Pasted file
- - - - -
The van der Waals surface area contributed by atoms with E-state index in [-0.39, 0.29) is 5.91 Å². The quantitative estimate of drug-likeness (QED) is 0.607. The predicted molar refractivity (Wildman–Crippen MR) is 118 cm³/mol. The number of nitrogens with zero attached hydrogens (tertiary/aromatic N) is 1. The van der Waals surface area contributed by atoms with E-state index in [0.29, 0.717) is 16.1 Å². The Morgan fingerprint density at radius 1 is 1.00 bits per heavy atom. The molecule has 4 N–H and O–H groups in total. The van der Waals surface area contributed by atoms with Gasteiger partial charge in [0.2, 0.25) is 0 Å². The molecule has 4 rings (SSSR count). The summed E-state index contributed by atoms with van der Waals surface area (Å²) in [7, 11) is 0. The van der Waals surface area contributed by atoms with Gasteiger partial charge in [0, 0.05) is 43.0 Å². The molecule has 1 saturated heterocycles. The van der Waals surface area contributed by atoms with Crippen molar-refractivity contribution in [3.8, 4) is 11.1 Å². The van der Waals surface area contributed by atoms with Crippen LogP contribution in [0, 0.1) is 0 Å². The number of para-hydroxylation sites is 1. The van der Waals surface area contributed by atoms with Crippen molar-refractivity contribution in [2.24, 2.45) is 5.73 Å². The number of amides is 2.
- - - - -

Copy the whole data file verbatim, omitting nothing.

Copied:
The van der Waals surface area contributed by atoms with E-state index in [-0.39, 0.29) is 5.91 Å². The quantitative estimate of drug-likeness (QED) is 0.607. The predicted molar refractivity (Wildman–Crippen MR) is 118 cm³/mol. The number of nitrogens with zero attached hydrogens (tertiary/aromatic N) is 1. The van der Waals surface area contributed by atoms with E-state index in [0.29, 0.717) is 16.1 Å². The Morgan fingerprint density at radius 1 is 1.00 bits per heavy atom. The molecule has 4 N–H and O–H groups in total. The van der Waals surface area contributed by atoms with Gasteiger partial charge in [0.2, 0.25) is 0 Å². The molecule has 4 rings (SSSR count). The summed E-state index contributed by atoms with van der Waals surface area (Å²) in [7, 11) is 0. The van der Waals surface area contributed by atoms with Gasteiger partial charge in [0, 0.05) is 43.0 Å². The molecule has 1 saturated heterocycles. The van der Waals surface area contributed by atoms with Crippen molar-refractivity contribution in [3.8, 4) is 11.1 Å². The van der Waals surface area contributed by atoms with Crippen LogP contribution in [0, 0.1) is 0 Å². The number of para-hydroxylation sites is 1. The van der Waals surface area contributed by atoms with Crippen molar-refractivity contribution in [2.24, 2.45) is 5.73 Å². The number of amides is 2.